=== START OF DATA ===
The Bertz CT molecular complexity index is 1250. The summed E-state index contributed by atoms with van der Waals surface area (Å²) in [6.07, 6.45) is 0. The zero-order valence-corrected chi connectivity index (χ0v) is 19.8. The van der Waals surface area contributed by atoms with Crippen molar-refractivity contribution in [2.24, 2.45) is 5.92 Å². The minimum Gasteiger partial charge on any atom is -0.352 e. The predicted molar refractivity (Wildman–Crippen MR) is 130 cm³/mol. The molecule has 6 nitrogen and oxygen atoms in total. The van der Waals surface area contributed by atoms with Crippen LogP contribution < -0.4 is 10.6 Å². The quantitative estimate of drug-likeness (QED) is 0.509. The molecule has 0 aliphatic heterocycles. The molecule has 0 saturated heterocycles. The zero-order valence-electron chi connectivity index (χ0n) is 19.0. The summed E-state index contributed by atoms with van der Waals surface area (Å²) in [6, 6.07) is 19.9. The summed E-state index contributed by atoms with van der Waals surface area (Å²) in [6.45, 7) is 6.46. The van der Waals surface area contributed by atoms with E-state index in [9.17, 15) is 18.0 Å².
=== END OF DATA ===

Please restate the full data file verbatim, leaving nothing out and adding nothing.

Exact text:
The Bertz CT molecular complexity index is 1250. The summed E-state index contributed by atoms with van der Waals surface area (Å²) in [6.07, 6.45) is 0. The zero-order valence-corrected chi connectivity index (χ0v) is 19.8. The van der Waals surface area contributed by atoms with Crippen molar-refractivity contribution in [2.24, 2.45) is 5.92 Å². The minimum Gasteiger partial charge on any atom is -0.352 e. The predicted molar refractivity (Wildman–Crippen MR) is 130 cm³/mol. The molecule has 6 nitrogen and oxygen atoms in total. The van der Waals surface area contributed by atoms with Crippen LogP contribution < -0.4 is 10.6 Å². The quantitative estimate of drug-likeness (QED) is 0.509. The molecule has 0 aliphatic heterocycles. The molecule has 0 saturated heterocycles. The zero-order valence-electron chi connectivity index (χ0n) is 19.0. The summed E-state index contributed by atoms with van der Waals surface area (Å²) in [6, 6.07) is 19.9. The summed E-state index contributed by atoms with van der Waals surface area (Å²) in [6.45, 7) is 6.46. The van der Waals surface area contributed by atoms with E-state index in [9.17, 15) is 18.0 Å².